“Do you know how good it is to just scoop up the sauce straight from the pan? The only time I didn’t do it we were at a restaurant…” he laughs, his perfectly combed hair shining in the sun as he nods. “This is why I never liked restaurants. But hey, it was the anniversary of our wedding.”
These two recipes are a true spring staple, and every time I eat lasagna I am amazed at how better it actually is with a vegetable-based sauce rather than a meat-based one. Even though the vegan ragù totally fits in the healthy food section, I’m not sure I can say the same about the lasagna, but honestly – who cares. This is sunday comfort food at its best. They are a labor of love and require some time to put together, so it is very likely something you won’t be having too often.
The good thing is, it pretty much takes the same effort, whether you make these for 2 or 10 people. So, make them for a gathering, or make and freeze them. You can make them in advance and bake them right when you need them.
The ragù alone can be declined in many ways: you can use it to dress any pasta, or as a base for a frittata. If not using straight away, put it in jars and freeze it.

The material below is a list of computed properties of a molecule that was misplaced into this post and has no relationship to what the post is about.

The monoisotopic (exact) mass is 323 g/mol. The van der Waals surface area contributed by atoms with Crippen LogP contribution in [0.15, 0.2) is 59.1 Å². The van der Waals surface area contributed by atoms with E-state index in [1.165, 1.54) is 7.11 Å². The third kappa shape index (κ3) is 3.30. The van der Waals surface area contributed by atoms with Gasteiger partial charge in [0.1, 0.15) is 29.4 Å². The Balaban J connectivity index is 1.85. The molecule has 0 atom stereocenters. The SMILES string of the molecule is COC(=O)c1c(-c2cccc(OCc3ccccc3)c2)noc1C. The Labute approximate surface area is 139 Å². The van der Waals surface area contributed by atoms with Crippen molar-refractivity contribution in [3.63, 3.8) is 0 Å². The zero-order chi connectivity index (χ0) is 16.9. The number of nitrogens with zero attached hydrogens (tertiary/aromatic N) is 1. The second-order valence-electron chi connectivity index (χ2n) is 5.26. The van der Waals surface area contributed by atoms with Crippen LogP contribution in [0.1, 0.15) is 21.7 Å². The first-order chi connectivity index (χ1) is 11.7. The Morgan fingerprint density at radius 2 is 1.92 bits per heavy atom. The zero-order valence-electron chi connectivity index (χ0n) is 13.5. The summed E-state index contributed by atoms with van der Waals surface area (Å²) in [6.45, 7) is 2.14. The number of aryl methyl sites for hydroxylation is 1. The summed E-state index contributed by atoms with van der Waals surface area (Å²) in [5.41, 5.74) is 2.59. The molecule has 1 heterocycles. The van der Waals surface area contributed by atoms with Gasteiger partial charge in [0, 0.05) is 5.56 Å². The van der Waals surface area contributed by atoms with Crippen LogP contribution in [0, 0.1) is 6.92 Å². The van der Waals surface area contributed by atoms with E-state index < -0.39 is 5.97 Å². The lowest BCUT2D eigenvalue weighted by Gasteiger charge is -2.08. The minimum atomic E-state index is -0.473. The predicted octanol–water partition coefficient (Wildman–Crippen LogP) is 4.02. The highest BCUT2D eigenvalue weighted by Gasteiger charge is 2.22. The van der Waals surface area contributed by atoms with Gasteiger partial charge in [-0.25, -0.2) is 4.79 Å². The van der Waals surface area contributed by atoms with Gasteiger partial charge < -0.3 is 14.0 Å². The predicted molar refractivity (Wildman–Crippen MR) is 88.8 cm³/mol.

Both things are real crowd pleasers that sit well in your freezer.
Happy spring, everyone.
Spring Vegan Ragù
1 medium Onion
1 medium Carrot
1 Celery stick
5 Artichokes, cleaned
1 pound Asparagus spears, tough stalks removed
1 cup Peas, possibly frozen
7-8 Champignon mushrooms
1 oz Dried Porcini
3/4 cup Olive oil, possibly extra virgin
1/2 cup white wine
Salt & Pepper
1. CUT THE VEGETABLES
First, soak the dried porcini for at least an hour.
For the asparagus, cut off the tough butts, and chop them into small pieces. Clean the artichokes by removing the outer tough leaves (you can refer to the guide in this post), cut them in quarters, and julienne them. Also finely chop the mushrooms. Squeeze the porcini and finely chop them, too, reserving the water. Wash the celery stick and carrot and scrub them clean. Get rid of the onion skin.